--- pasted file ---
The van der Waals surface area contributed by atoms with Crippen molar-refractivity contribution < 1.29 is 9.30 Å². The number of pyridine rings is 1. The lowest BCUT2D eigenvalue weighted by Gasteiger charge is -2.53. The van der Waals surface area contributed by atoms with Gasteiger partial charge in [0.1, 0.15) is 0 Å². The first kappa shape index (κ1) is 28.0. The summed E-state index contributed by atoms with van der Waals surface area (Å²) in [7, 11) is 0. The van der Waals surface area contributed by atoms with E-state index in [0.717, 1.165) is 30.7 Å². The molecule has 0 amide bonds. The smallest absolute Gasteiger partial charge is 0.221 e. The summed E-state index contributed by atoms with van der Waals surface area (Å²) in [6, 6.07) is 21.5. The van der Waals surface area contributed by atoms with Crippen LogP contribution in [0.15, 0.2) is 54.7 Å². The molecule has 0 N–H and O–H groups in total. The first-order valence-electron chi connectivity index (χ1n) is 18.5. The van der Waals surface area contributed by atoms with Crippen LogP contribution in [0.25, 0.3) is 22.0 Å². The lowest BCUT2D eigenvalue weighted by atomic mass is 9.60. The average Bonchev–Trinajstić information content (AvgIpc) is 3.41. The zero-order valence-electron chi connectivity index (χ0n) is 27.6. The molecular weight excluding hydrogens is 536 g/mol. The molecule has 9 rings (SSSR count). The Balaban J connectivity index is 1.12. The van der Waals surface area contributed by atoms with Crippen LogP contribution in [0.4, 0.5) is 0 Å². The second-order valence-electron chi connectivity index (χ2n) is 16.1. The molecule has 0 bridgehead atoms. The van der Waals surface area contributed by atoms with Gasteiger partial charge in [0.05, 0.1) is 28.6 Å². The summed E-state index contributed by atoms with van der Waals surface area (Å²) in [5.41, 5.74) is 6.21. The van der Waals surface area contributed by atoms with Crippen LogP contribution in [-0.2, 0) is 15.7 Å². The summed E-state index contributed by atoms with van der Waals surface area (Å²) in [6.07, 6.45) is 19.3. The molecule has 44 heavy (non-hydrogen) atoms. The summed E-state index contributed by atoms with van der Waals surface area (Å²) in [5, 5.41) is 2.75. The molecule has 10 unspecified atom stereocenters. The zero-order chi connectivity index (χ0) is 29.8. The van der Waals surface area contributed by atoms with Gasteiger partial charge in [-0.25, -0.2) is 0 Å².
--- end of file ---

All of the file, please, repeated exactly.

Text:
The van der Waals surface area contributed by atoms with Crippen molar-refractivity contribution < 1.29 is 9.30 Å². The number of pyridine rings is 1. The lowest BCUT2D eigenvalue weighted by Gasteiger charge is -2.53. The van der Waals surface area contributed by atoms with Gasteiger partial charge in [0.1, 0.15) is 0 Å². The first kappa shape index (κ1) is 28.0. The summed E-state index contributed by atoms with van der Waals surface area (Å²) in [7, 11) is 0. The van der Waals surface area contributed by atoms with E-state index in [0.717, 1.165) is 30.7 Å². The molecule has 0 amide bonds. The smallest absolute Gasteiger partial charge is 0.221 e. The summed E-state index contributed by atoms with van der Waals surface area (Å²) in [6, 6.07) is 21.5. The van der Waals surface area contributed by atoms with Crippen LogP contribution in [0.15, 0.2) is 54.7 Å². The molecule has 0 N–H and O–H groups in total. The first-order valence-electron chi connectivity index (χ1n) is 18.5. The van der Waals surface area contributed by atoms with Crippen LogP contribution in [0.25, 0.3) is 22.0 Å². The lowest BCUT2D eigenvalue weighted by atomic mass is 9.60. The average Bonchev–Trinajstić information content (AvgIpc) is 3.41. The zero-order valence-electron chi connectivity index (χ0n) is 27.6. The molecular weight excluding hydrogens is 536 g/mol. The molecule has 9 rings (SSSR count). The Balaban J connectivity index is 1.12. The van der Waals surface area contributed by atoms with Crippen LogP contribution in [0.4, 0.5) is 0 Å². The second-order valence-electron chi connectivity index (χ2n) is 16.1. The molecule has 0 bridgehead atoms. The van der Waals surface area contributed by atoms with Gasteiger partial charge in [0.05, 0.1) is 28.6 Å². The summed E-state index contributed by atoms with van der Waals surface area (Å²) in [5.41, 5.74) is 6.21. The van der Waals surface area contributed by atoms with Crippen LogP contribution in [-0.2, 0) is 15.7 Å². The summed E-state index contributed by atoms with van der Waals surface area (Å²) in [6.07, 6.45) is 19.3. The molecule has 44 heavy (non-hydrogen) atoms. The summed E-state index contributed by atoms with van der Waals surface area (Å²) in [5, 5.41) is 2.75. The molecule has 10 unspecified atom stereocenters. The zero-order chi connectivity index (χ0) is 29.8. The van der Waals surface area contributed by atoms with Gasteiger partial charge in [-0.25, -0.2) is 0 Å².